The right hon. Member said that what appeared in one of the newspapers was a venomous libel. It may be. He also said that it was a criminal libel. If anybody writing for the newspapers perpetrates a venomous or criminal libel there are laws to deal with it. If it is said that the laws are inadequate for dealing with it, then we ought to change those laws. What is quite improper and would give an extraordinary privilege to members of the Government and officials would be to say that whereas ordinary citizens must rely for their protection on the law as it stands, members of the Government and of the Civil Service and hon. Members of this House can resort to this blunt instrument of a Tribunal for protection.

Let us have one law for everybody—one law to protect this House, Ministers and citizens outside. If there is anything wrong with the law of libel, if it does not provide sufficient protection, then the Attorney-General has it in his power to change the law, and we can debate whether it should be changed. But when the right hon. Member for Flint, West—I am sorry that he is not in the Chamber; I did not need to give him notice—spoke earlier, said that a venomous libel had been committed, he should have gone on to explain to the House why he thinks that there should be some special law invoked to protect Ministers or officials who have been the victims of libel which is not available to other citizens of the country.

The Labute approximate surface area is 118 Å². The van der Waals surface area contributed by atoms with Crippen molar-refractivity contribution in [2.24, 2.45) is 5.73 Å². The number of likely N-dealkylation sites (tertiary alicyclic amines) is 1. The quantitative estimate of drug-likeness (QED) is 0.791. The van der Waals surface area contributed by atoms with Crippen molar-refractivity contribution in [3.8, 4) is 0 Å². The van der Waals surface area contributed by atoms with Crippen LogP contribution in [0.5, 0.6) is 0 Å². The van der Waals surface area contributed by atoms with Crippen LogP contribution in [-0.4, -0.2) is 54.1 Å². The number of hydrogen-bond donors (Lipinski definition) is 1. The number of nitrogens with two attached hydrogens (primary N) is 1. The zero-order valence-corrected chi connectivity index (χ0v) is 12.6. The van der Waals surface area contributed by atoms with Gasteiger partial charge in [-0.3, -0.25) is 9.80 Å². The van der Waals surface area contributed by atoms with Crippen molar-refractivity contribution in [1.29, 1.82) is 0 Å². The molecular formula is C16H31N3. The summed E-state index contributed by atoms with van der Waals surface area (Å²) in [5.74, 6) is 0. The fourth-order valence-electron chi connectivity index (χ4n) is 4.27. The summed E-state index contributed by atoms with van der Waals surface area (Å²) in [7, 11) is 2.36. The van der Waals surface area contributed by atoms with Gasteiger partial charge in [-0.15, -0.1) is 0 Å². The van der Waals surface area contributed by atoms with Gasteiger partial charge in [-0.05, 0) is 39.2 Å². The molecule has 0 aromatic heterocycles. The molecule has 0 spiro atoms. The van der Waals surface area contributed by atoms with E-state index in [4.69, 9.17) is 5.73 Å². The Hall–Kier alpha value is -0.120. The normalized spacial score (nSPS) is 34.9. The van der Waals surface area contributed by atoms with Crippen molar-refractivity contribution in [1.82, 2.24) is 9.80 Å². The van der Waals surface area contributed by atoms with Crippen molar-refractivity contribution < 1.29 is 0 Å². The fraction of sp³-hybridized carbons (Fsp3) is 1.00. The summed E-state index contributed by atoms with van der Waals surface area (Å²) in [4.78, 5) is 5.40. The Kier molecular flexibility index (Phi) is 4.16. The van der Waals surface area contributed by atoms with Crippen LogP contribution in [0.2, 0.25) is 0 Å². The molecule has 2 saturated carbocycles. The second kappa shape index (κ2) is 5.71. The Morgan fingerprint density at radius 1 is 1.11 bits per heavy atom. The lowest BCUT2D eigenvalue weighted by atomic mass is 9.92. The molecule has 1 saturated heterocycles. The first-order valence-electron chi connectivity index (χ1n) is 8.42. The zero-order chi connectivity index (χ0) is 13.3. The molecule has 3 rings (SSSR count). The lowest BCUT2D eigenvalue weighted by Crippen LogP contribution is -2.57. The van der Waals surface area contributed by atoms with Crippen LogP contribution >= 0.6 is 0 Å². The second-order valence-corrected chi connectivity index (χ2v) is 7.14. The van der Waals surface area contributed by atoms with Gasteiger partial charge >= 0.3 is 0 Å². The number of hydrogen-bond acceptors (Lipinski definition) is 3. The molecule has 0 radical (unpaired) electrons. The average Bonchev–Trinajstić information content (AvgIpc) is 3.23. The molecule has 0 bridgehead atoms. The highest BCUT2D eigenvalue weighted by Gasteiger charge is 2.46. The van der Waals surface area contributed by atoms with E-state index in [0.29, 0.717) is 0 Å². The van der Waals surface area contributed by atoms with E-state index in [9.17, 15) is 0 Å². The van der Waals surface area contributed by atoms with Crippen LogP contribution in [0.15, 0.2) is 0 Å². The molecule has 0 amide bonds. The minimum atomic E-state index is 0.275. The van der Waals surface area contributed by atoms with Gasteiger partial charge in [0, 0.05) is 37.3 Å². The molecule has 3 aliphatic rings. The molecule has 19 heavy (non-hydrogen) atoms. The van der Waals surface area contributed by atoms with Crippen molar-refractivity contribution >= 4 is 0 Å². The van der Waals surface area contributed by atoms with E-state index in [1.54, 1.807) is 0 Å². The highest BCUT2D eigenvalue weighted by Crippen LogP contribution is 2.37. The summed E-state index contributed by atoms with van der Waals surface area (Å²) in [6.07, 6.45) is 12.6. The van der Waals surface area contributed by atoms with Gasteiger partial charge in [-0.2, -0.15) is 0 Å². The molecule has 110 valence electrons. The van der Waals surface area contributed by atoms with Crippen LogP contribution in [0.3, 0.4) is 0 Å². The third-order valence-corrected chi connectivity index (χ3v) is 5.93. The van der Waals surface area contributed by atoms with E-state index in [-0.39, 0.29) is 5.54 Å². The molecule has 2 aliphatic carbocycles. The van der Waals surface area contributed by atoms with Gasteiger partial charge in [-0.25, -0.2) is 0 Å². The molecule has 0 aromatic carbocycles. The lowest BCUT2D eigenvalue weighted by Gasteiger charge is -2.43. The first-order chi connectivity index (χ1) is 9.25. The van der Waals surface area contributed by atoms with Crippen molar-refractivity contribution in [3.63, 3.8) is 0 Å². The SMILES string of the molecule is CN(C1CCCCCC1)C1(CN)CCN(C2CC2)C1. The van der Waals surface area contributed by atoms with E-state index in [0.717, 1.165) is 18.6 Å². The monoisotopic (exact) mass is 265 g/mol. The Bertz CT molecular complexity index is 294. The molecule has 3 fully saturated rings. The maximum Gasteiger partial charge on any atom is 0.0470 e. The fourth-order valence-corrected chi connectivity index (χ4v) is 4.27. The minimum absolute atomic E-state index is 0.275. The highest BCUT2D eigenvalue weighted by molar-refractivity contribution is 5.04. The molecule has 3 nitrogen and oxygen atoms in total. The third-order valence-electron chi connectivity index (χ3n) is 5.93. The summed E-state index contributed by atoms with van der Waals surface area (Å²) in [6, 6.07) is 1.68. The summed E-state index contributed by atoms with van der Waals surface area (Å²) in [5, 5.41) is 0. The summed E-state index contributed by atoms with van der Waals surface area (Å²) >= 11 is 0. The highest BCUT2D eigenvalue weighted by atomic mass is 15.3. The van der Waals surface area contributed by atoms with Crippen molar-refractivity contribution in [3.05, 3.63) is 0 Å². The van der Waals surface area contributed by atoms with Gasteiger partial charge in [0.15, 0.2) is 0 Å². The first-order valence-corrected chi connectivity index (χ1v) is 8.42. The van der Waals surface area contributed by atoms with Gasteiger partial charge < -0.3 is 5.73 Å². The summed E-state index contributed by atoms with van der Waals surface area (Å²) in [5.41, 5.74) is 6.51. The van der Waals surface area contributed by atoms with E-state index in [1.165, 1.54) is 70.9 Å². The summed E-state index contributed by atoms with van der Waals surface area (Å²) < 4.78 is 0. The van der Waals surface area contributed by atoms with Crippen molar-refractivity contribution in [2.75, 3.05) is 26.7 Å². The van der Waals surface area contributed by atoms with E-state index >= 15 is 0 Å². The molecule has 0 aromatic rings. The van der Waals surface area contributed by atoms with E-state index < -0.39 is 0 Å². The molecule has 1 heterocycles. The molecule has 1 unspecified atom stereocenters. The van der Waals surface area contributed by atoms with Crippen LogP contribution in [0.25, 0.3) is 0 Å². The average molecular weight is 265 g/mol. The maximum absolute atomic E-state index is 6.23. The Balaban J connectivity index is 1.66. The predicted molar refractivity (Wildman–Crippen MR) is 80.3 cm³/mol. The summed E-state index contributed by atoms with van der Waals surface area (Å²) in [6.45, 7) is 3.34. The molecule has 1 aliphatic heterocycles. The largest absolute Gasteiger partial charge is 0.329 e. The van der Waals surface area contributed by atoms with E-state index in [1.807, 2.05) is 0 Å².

Another claim made by the right hon. Member for Flint, West was that a Minister was in danger of being hounded out of public life. That has not happened. The only Minister who has suffered, as I said earlier, has suffered at the hands of the Prime Minister himself and, therefore, when it comes to the inquiry, and if the right hon. Member for Flint, West wanted to protect his friends, he should have demanded that we should have a full investigation into the manner and the means in which the resignation of the hon. Member for Hill-head was forced by the Chief Whip and the apparatus of the Government.